The continuous sight of straightened glass tends to hurt the eyes. But curved glass is an element that can add so much more character to a structure. In Bangkok, Thailand, House R3 uses curved glass to give a sense of fluidity to the home clad in a light pink color. House R3 is a 400-square-meter home designed and built by studio PHTAA. Using curved glass, this home located on a compact roadside in Bangkok possesses a distinct facade that allows for more sunlight.

One side is full of glass windows, the other is a completely concrete wall.

Fluid Privacy

In all five levels, the house features living spaces that maximize the availability of space for a family of five. Each of these floors’ bedrooms has matching plans. That and they take advantage of the curved glazing that punctures the rooms. For privacy, curtains can be pulled around the glass walls that open onto covered balconies on both levels. The second floor which only stands as the main living room meanwhile has a straight, glazed wall on the side. The remaining walls are lined with wooden panels. Dark wood joinery alongside mid-century furnishings line the room too for warmth.

Each family member occupies one of the five floors.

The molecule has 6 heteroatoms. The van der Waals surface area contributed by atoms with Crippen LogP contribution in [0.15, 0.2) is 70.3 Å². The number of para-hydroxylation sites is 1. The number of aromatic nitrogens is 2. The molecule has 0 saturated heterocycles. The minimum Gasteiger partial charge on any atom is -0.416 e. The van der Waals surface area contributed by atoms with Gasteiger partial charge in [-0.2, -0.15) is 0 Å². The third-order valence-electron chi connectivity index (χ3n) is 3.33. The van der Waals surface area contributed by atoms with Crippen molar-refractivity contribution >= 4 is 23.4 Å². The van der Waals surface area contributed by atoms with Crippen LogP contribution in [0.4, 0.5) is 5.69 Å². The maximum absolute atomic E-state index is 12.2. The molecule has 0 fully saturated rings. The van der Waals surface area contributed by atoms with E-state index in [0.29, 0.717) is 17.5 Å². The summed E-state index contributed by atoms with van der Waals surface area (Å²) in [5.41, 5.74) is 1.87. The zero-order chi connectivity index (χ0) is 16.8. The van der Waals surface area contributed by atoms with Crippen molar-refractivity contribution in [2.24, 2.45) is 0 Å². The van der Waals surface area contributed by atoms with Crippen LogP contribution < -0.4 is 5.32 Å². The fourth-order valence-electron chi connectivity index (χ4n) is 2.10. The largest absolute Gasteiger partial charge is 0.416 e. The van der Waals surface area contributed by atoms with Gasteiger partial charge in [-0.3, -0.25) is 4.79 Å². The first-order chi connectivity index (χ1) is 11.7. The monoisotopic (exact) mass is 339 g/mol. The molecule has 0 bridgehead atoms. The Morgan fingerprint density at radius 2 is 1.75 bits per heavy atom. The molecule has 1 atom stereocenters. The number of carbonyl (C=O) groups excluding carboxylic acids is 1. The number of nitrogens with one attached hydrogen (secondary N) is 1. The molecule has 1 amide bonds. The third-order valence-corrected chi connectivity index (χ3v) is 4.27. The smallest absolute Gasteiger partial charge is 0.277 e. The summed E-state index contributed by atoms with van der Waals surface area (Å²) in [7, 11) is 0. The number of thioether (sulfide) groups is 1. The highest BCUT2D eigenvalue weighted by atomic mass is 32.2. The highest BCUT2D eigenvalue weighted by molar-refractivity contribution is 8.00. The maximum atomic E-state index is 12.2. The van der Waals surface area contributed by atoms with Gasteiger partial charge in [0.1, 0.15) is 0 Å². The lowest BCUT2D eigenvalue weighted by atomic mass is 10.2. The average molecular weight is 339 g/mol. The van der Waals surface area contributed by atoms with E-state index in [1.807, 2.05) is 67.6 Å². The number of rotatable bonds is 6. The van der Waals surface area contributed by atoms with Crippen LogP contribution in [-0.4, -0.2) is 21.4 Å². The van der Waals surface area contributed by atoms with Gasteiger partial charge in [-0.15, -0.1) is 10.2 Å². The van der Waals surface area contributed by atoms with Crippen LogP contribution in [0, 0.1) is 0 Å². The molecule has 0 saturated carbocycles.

The ground floor has the garage, a circulation space, and the kitchen.

Open to the Familiar, Closed to the Strange

To give the family more privacy, House R3 infilled the road-facing facade with concrete panels, making it entirely solid. The other side of the house, however, faces a quiet street so the wall facing this has floor-to-ceiling glazing. On two levels, the glazing curves inwards to create a wavy facade. This front part of the home also has all the living spaces and faces the road of the peaceful village, hence the abundance of open windows.

The garage features a pink-slatted gate.

A pink-toned slatted gate separates the home from the street and offers access to the ground floor. Here, the family has an area for their two vehicles. This area also stands opposite a circulation space with a curved concrete staircase and kitchen.

Photos by Kukkong Thirathomrongkiat

Related read: Why are Liminal Spaces so Unsettling?

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